As the global population of those over age 65 reaches 1.3 billion in the next 20 years, this demographic cohort will have spending power that varies country-to-country as a variety of factors — such as the current COVID-19’s impact on pensions — affect household income.
In “Aging Matters: The Future of Older Populations” from Euromonitor, report authors Lan Ha and An Hodgson note that along with “other major driving forces, such as technological development and climate change, population aging will continue to shape the world we live in, prompting economies, societies and businesses to adapt.”
Ha and Hodgson said in the report that with declining birth rates and rising life expectancy, “the older demographic is growing rapidly as a proportion of the global population, creating significant commercial opportunities and challenges, as well as giving rise to new societal, economic and consumption trends.”
The report revealed that the COVID-19 induced global recession “will pose a threat to pension systems and future pension payments, and since a portion of pensioners have investments in financial and property markets, they may face deteriorating earnings.”
As a result, the analysis in the report is forecasting global, average gross income of those over 65 to decline by 6 percent this year. Looking ahead in the long term, income growth is expected to vary.
The report stated that South Korea and Singapore as well as Puerto Rico “will join the top 10 oldest countries in the world by 2040.” But income gains are pegged to accelerate mostly in Asia.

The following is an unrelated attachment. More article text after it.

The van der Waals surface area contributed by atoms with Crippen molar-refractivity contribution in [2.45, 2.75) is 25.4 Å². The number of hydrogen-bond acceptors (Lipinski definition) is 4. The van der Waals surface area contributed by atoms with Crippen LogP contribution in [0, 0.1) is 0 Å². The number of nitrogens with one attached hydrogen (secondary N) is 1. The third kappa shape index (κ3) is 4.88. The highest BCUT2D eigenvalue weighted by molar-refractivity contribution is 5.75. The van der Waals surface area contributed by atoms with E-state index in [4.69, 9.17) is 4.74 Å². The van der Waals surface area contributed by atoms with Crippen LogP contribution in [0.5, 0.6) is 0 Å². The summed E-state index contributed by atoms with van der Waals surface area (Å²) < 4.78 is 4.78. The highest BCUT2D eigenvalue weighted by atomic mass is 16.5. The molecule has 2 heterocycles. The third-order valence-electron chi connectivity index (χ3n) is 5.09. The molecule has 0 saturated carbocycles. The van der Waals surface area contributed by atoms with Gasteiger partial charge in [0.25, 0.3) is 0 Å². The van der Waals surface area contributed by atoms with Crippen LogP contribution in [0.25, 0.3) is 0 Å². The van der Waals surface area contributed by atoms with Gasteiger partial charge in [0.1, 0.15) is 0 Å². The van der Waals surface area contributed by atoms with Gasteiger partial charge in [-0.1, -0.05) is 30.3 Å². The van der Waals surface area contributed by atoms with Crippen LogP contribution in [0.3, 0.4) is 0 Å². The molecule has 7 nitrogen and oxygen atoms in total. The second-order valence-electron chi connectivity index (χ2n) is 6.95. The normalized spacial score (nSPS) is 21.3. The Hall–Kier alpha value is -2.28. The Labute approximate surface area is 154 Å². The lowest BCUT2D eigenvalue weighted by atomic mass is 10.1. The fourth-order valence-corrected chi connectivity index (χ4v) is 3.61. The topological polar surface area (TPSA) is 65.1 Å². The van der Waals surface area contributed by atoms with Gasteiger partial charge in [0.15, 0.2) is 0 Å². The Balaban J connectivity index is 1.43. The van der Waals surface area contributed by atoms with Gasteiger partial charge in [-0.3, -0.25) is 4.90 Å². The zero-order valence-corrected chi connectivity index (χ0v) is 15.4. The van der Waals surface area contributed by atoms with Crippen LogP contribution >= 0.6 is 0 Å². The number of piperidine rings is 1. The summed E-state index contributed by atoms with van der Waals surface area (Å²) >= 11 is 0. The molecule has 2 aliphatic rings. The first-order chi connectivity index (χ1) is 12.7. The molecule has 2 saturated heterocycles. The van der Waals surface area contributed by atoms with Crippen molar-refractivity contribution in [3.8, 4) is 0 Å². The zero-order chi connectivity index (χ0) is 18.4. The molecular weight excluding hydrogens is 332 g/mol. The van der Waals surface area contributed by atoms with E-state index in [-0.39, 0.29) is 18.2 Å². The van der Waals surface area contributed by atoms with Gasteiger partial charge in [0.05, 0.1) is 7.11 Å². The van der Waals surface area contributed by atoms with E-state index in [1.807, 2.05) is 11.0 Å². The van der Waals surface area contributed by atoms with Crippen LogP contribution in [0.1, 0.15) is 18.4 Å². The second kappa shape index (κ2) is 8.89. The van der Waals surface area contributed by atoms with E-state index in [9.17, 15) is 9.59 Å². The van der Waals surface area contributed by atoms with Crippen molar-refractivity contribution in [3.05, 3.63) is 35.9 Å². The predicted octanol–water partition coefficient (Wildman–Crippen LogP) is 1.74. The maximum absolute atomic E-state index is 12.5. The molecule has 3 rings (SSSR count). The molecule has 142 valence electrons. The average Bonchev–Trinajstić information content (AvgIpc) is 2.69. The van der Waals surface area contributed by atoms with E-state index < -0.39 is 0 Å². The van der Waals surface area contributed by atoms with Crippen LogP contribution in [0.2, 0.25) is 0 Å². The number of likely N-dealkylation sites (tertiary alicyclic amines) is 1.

“Older people in Asia Pacific are expected to see the fastest income gains of all regions over 2020 to 2040, with their average gross income predicted to rise by 97 percent, on the back of the region’s strong economic expansion,” the report stated. “North America and Western Europe will post the weakest income gains for the over-65 age group, although the older populations in these developed regions already enjoy some of the highest incomes globally.”
Drilling down into the impact of the pandemic, the Euromonitor report said the coronavirus outbreak has increased the overall awareness that the “global economy” and society needs to adapt to new realities. “As the population is aging, countries will need not only more healthcare workers, which can be challenging as aging countries also see their workforce shrinking but also more hospital beds, in order to be better prepared for growing treatment needs,” the report said adding that the pandemic also “highlighted the benefits of using technology in health care for older people.”
This underscores a growing need for online consultations and telemedicine along with digital devices that will “help in taking good care of older people during a pandemic, as well as to cope with any long-term shortages of healthcare workers.”